By Lena Kim, part of the U.S. Environmental Protection Agency’s Food Recovery Challenge team The holidays symbolize family, friends, food, festivities, and it is a season of caring and giving. This holiday season, you can give back to yourself, your community, and your environment with one small act – reducing the amount of food you waste. Wasted food is the number one material that goes into municipal landfills and incinerators. All this wasted food generates methane, a greenhouse gas that’s 20 time more potent than carbon dioxide. Much of the “waste” is not waste at all, but is actually safe, wholesome food that could be donated and potentially feed millions of Americans. And here’s the whipped cream on the pumpkin pie – by reducing the amount of food you waste, you’re ultimately giving a meaningful holiday gift to yourself, your family and your community. With this intangible gift of mindful action, you’ll do far more than simply reduce food waste; you’ll save money, protect the environment, and help neighbors in need. Now that’s a gift that packs a punch. Take a stand and rethink your food. Take these 10 simple steps to make your holidays happier, your wallet fatter, and your environment cleaner. Shop your refrigerator first. Take a peek in your fridge and freezer before heading to the store, and plan a meal around what you already have before buying more. Presto- money saved without leaving the house! Take time to plan your menu before you go shopping. Once in the store, buy only items on your list. If it’s not on the menu, it either won’t get eaten or will replace something that’d been planned- either way will waste food and money. You’ll save money and waste less food by shopping smart. Buy only what you will realistically use. Buying in bulk only saves money if you can use the food before it spoils. Will you really use that industrial-sized cereal box or gallon jug of soy sauce? If not, return it to the shelf! Choose produce that may not be cosmetically perfect, but is perfectly edible . Seasoned cooks know that those slightly bruised apples taste just as yummy in that pie, and misshapen potatoes taste smashing when mashed. This sends signals to the grocer that cosmetic flaws are okay and means that blemished produce doesn’t need to get trashed before reaching store shelves. Know when food really goes bad- you may be surprised. Most food products indicate a “best by” date. This isn’t an expiration date, but a time in which the contents will be best to consume. Ask your grocer or contact the product manufacturer for more details before you toss out those canned goods, cake mixes or bottled condiments. Act like a top chef and use all the edible parts of the food. Stale bread can be used to make croutons, beet tops can be sautéed for an inventive side dish, and green onion tops make an even more flavorful broth. Freeze, can or preserve surplus fruits and vegetables. Don’t know what to do with all those apples? Homemade applesauce is a cinch to make. Plus, did you know the secret to freezing most vegetables is simply to blanch them in boiling water first? Eat or share all your leftovers. Put leftovers in reusable containers, and share with family, friends, neighbors. Everyone knows ham, turkey and cranberry sauce tastes even better the next day! Donate whole, untouched food from parties to your nearby food bank or homeless shelter. In fact, plan a get together with friends and neighbors for a food packing party the morning after that big event. Uneaten, nourishing food will go to a good cause, and it gives you yet another excuse to gather with friends and family in support of a meaningful cause. Compost food scraps rather than tossing them in the trash. Your garden will benefit from the added nutrients, and your kids will learn an invaluable lesson in environmental protection. Don’t know where to start? Check out EPA’s composting website for easy, quick tips. This holiday season, and throughout the year, rethink your food and Feed Families, Not Landfills.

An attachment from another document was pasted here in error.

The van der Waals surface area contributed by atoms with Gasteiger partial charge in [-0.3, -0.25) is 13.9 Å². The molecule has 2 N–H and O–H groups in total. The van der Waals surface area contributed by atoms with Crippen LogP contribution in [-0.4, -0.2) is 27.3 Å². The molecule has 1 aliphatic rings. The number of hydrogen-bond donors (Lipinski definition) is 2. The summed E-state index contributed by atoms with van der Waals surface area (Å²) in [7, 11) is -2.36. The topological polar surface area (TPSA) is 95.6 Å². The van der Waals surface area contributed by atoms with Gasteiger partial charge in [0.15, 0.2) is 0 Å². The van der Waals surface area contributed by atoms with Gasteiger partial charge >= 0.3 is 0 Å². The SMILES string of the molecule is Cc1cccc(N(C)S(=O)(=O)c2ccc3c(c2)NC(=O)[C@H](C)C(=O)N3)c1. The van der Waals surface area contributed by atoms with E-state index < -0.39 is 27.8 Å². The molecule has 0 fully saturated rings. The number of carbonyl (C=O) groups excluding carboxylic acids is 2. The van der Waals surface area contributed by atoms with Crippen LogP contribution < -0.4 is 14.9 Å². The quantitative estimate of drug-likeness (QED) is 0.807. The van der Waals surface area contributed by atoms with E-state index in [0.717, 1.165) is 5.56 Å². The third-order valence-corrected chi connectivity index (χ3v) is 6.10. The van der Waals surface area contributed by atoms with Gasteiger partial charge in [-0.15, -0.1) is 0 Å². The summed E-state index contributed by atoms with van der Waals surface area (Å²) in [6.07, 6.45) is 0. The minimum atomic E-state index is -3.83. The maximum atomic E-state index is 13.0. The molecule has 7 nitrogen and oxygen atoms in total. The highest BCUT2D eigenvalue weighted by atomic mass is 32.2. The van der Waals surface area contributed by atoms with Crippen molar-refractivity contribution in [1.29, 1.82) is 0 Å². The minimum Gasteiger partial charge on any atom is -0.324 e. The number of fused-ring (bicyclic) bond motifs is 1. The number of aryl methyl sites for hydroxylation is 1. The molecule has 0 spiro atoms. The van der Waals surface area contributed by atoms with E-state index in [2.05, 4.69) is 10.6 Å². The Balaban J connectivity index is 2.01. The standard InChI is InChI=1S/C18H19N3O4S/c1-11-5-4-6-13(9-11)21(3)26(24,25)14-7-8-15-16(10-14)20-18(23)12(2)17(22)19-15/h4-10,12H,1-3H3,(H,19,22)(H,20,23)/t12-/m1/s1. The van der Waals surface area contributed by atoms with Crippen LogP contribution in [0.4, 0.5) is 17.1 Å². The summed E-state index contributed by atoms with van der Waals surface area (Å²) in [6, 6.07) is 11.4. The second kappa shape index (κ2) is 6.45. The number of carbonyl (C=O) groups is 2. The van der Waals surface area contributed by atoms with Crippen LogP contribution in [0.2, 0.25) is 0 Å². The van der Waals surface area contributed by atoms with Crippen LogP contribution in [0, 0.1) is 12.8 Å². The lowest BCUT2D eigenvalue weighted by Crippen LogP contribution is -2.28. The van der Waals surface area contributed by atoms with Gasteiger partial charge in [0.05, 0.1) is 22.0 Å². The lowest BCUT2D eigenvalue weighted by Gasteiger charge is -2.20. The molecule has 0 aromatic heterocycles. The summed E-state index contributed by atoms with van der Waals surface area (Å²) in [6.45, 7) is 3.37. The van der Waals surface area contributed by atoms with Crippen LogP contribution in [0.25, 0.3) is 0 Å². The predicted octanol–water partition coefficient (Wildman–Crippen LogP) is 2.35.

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Feed People, Not Landfills